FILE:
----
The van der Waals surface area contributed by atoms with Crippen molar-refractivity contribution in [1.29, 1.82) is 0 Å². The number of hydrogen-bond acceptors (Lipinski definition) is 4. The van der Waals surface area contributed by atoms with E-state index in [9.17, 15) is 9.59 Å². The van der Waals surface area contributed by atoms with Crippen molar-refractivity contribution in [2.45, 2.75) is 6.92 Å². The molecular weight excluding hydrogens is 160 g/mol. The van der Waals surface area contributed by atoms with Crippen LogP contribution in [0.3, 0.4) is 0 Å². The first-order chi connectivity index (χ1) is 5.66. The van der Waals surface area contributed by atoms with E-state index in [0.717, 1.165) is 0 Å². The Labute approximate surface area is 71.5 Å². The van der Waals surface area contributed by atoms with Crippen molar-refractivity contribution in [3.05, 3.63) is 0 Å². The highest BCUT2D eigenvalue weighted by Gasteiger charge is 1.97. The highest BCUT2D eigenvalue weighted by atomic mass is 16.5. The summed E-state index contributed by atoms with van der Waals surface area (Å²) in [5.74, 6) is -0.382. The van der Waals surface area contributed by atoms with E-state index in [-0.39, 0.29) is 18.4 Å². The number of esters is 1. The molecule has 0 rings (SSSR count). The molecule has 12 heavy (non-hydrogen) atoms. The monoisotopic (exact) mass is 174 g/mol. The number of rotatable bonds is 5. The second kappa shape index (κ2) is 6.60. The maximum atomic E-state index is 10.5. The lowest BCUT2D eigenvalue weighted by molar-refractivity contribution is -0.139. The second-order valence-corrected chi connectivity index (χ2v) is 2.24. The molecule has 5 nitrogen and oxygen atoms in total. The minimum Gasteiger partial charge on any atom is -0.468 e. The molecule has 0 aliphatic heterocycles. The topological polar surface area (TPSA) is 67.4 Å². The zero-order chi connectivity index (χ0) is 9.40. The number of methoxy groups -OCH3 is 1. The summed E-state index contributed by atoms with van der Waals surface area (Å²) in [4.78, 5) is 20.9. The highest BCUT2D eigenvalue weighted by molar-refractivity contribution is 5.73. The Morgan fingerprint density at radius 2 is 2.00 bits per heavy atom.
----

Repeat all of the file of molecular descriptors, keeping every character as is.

The van der Waals surface area contributed by atoms with Crippen molar-refractivity contribution in [1.29, 1.82) is 0 Å². The number of hydrogen-bond acceptors (Lipinski definition) is 4. The van der Waals surface area contributed by atoms with E-state index in [9.17, 15) is 9.59 Å². The van der Waals surface area contributed by atoms with Crippen molar-refractivity contribution in [2.45, 2.75) is 6.92 Å². The molecular weight excluding hydrogens is 160 g/mol. The van der Waals surface area contributed by atoms with Crippen LogP contribution in [0.3, 0.4) is 0 Å². The first-order chi connectivity index (χ1) is 5.66. The van der Waals surface area contributed by atoms with E-state index in [0.717, 1.165) is 0 Å². The Labute approximate surface area is 71.5 Å². The van der Waals surface area contributed by atoms with Crippen molar-refractivity contribution in [3.05, 3.63) is 0 Å². The highest BCUT2D eigenvalue weighted by Gasteiger charge is 1.97. The highest BCUT2D eigenvalue weighted by atomic mass is 16.5. The summed E-state index contributed by atoms with van der Waals surface area (Å²) in [5.74, 6) is -0.382. The van der Waals surface area contributed by atoms with E-state index in [-0.39, 0.29) is 18.4 Å². The number of esters is 1. The molecule has 0 rings (SSSR count). The molecule has 12 heavy (non-hydrogen) atoms. The monoisotopic (exact) mass is 174 g/mol. The number of rotatable bonds is 5. The second kappa shape index (κ2) is 6.60. The maximum atomic E-state index is 10.5. The lowest BCUT2D eigenvalue weighted by molar-refractivity contribution is -0.139. The second-order valence-corrected chi connectivity index (χ2v) is 2.24. The molecule has 5 nitrogen and oxygen atoms in total. The minimum Gasteiger partial charge on any atom is -0.468 e. The molecule has 0 aliphatic heterocycles. The topological polar surface area (TPSA) is 67.4 Å². The zero-order chi connectivity index (χ0) is 9.40. The number of methoxy groups -OCH3 is 1. The summed E-state index contributed by atoms with van der Waals surface area (Å²) in [4.78, 5) is 20.9. The highest BCUT2D eigenvalue weighted by molar-refractivity contribution is 5.73. The Morgan fingerprint density at radius 2 is 2.00 bits per heavy atom.